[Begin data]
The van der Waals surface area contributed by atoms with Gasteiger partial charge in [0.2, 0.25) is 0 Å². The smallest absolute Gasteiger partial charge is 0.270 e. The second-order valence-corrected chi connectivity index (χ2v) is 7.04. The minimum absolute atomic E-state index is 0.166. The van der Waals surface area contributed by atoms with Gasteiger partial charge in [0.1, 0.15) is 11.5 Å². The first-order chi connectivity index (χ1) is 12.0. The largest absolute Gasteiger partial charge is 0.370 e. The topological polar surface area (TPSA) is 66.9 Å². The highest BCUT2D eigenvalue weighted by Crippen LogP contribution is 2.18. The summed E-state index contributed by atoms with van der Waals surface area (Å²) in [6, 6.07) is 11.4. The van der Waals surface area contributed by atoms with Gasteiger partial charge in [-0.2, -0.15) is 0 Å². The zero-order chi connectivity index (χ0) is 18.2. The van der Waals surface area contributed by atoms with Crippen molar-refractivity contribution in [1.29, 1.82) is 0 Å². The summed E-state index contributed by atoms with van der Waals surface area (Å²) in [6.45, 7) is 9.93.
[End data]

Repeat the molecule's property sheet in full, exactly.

The van der Waals surface area contributed by atoms with Gasteiger partial charge in [0.2, 0.25) is 0 Å². The smallest absolute Gasteiger partial charge is 0.270 e. The second-order valence-corrected chi connectivity index (χ2v) is 7.04. The minimum absolute atomic E-state index is 0.166. The van der Waals surface area contributed by atoms with Gasteiger partial charge in [0.1, 0.15) is 11.5 Å². The first-order chi connectivity index (χ1) is 12.0. The largest absolute Gasteiger partial charge is 0.370 e. The topological polar surface area (TPSA) is 66.9 Å². The highest BCUT2D eigenvalue weighted by Crippen LogP contribution is 2.18. The summed E-state index contributed by atoms with van der Waals surface area (Å²) in [6, 6.07) is 11.4. The van der Waals surface area contributed by atoms with Gasteiger partial charge in [-0.2, -0.15) is 0 Å². The zero-order chi connectivity index (χ0) is 18.2. The van der Waals surface area contributed by atoms with Crippen molar-refractivity contribution in [1.29, 1.82) is 0 Å². The summed E-state index contributed by atoms with van der Waals surface area (Å²) in [6.45, 7) is 9.93.